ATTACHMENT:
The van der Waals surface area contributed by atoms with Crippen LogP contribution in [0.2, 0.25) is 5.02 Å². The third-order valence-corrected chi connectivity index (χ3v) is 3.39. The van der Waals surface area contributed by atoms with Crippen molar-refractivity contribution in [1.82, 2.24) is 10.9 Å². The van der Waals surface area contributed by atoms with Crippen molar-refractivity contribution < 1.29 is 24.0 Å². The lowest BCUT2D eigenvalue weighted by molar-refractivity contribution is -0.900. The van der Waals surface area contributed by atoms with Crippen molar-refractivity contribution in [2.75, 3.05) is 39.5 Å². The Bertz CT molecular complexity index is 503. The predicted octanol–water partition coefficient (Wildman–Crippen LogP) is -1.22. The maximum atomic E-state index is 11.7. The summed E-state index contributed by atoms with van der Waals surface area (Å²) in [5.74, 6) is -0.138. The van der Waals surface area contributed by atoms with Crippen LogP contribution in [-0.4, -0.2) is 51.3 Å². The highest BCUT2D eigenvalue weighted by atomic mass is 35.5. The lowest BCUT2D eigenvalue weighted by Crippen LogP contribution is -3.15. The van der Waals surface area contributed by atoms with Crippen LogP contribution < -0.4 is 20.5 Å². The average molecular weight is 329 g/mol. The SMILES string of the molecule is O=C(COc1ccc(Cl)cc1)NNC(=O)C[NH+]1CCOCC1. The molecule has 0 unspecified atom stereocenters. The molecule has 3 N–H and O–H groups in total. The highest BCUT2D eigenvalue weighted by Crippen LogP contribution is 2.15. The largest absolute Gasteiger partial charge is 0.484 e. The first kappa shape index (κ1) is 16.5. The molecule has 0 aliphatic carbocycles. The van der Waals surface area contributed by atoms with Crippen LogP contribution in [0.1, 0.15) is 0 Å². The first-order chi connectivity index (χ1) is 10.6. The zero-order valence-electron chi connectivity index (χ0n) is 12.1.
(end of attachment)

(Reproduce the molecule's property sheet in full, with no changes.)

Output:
The van der Waals surface area contributed by atoms with Crippen LogP contribution in [0.2, 0.25) is 5.02 Å². The third-order valence-corrected chi connectivity index (χ3v) is 3.39. The van der Waals surface area contributed by atoms with Crippen molar-refractivity contribution in [1.82, 2.24) is 10.9 Å². The van der Waals surface area contributed by atoms with Crippen molar-refractivity contribution < 1.29 is 24.0 Å². The lowest BCUT2D eigenvalue weighted by molar-refractivity contribution is -0.900. The van der Waals surface area contributed by atoms with Crippen molar-refractivity contribution in [2.75, 3.05) is 39.5 Å². The Bertz CT molecular complexity index is 503. The predicted octanol–water partition coefficient (Wildman–Crippen LogP) is -1.22. The maximum atomic E-state index is 11.7. The summed E-state index contributed by atoms with van der Waals surface area (Å²) in [5.74, 6) is -0.138. The van der Waals surface area contributed by atoms with Crippen LogP contribution in [-0.4, -0.2) is 51.3 Å². The highest BCUT2D eigenvalue weighted by atomic mass is 35.5. The lowest BCUT2D eigenvalue weighted by Crippen LogP contribution is -3.15. The van der Waals surface area contributed by atoms with Crippen LogP contribution < -0.4 is 20.5 Å². The average molecular weight is 329 g/mol. The SMILES string of the molecule is O=C(COc1ccc(Cl)cc1)NNC(=O)C[NH+]1CCOCC1. The molecule has 0 unspecified atom stereocenters. The molecule has 3 N–H and O–H groups in total. The highest BCUT2D eigenvalue weighted by Crippen LogP contribution is 2.15. The largest absolute Gasteiger partial charge is 0.484 e. The first kappa shape index (κ1) is 16.5. The molecule has 0 aliphatic carbocycles. The van der Waals surface area contributed by atoms with Crippen LogP contribution in [0.1, 0.15) is 0 Å². The first-order chi connectivity index (χ1) is 10.6. The zero-order valence-electron chi connectivity index (χ0n) is 12.1.